The third commandment says to not use the word G-d “in vain”. The G word should only be used for worship, and respectful discussion. Improper uses include expressing anger, swearing, selling life insurance, and pledging “allegiance” to a symbol of nationalism.

Pictures are from the The Library of Congress. This is a repost.










Rebellion Against G-d

Posted in GSU photo archive, Religion, Undogegorized by chamblee54 on June 12, 2014











A popular blogger put up a post yesterday, We can’t end ‘rape culture’ if we don’t end hook-up culture. Now, RC/HUC are dodgy concepts. Just last week, PG saw a post about RC, that started “If you are a man, you are part of rape culture.”

On the other hand, the “blogger, writer, and professional sayer of truths” has a wide audience. Any trickle down to this slack blog would be appreciated. The BWPST also answers comments, using a psuedonym. He is easily provoked. If you don’t want trolls to start trouble, then you should not answer them. Some people are easily amused.

The fun started when BWPST said “Just like every other problem in the culture, it’s ALL about rebellion against God.” When a Jesus worshiper talks about G-d, he means something very different from PG. One of the few things that PG believes is G-d does not write books. PG made a comment, and the fun began. Entertainment is not what it used to be.

chamblee54 “Just like every other problem in the culture, it’s ALL about rebellion against God.” The first commandment says to hold no other G-d before you. This does not mean a book. When you declare a book, compiled by a Catholic committee, to be the word of G-d, then you are violating this common sense rule. Violating this rule causes problems. Mo, are you Matt?

Mo @ chamblee54 “The first commandment says to hold no other G-d before you. This does not mean a book.”What on EARTH are you talking about? “When you declare a book, compiled by a Catholic committee, to be the word of G-d, then you are violating this common sense rule.” I haven’t declared anything, especially anything regarding Catholicism, as I am not Catholic. Show me where I mentioned anything about Catholicism? Nor did Catholics compile the Word of God. Take your nonsense elsewhere. I have zero time or patience for it.

chamblee54 Mo, are you Matt?

Mo @ chamblee54 “Mo, are you Matt?” How about addressing the POINTS I made to you and the questions I asked? Another troll, capable of nothing but repeating the same nonsense over and over.

chamblee54 Ok, I don’t know where, or if, you said anything about the Roman Catholic Church. My point was about the Bible. The canon of the Christian church was compiled by a group of men. I might be mistaken on this point, but I believe they were Catholics. Whether of not the compilers of the bible were, or were not, Catholic is beside the point I want to make. That point is that the bible is not the word of G-d. G-d does not write books. When you confuse a book for G-d, you violate the first commandment. “How about addressing the POINTS I made to you and the questions I asked?” “Take your nonsense elsewhere. I have zero time or patience for it.” This is a contradiction.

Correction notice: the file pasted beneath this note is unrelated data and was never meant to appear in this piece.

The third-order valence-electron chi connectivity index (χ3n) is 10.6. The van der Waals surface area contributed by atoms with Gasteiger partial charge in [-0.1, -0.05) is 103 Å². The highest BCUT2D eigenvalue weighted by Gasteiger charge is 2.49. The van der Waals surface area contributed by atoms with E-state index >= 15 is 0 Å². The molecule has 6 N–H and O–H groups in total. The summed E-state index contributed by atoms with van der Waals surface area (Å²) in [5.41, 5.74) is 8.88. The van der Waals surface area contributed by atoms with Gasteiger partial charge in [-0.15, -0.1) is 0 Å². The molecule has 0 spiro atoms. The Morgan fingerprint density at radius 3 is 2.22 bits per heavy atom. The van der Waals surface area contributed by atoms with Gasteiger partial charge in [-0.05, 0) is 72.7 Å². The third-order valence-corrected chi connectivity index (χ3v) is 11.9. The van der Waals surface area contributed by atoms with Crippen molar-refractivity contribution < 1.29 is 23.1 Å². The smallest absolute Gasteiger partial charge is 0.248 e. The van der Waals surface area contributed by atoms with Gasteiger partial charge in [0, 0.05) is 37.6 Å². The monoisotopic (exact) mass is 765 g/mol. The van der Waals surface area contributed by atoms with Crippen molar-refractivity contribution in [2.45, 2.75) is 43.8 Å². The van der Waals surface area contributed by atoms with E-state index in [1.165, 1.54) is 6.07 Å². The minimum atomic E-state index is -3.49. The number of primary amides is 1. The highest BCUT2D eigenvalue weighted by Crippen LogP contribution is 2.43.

Mo @ chamblee54 “Ok, I don’t know where, or if, you said anything about the Roman Catholic Church.” Okay, then your comment has no point since that’s what’s your crabbing about. Go troll someone else. Do not waste my time.

That is the end of the dialog. There is not much more to say. If you want to skip ahead, and look at the pictures (from “The Special Collections and Archives, Georgia State University Library”,) you probably won’t miss much.

It is about the idea of “rebellion against G-d.” When you assume that a book contains the “word of G-d,” and use that assumption as a weapon to attack other people, that would seem to be “rebellion against G-d.” When you believe that a soveriegn deity is interested in your petty quarells, that might be “rebellion against G-d.” When you spend your time arguing with “trolls,” that might not be “rebellion against G-d,” but it looks foolish to those who don’t share your beliefs. Maybe it is time for both “Mo” and chamblee54 to find a better use of the talent that somebody gave them.










Proverbs 26

Posted in Commodity Wisdom, History, Library of Congress, Quotes, Religion by chamblee54 on June 5, 2014

The folks at WIST had a nifty quote this morning. “Never argue with a fool; onlookers may not be able to tell the difference.” Mark Twain. The fun starts with the attribution. “Frequently attributed to Twain, but also to Immanuel Kant (but never, in either case, with any citation). See also Proverbs 26:4.” Maybe WIST Kant remember where he heard it.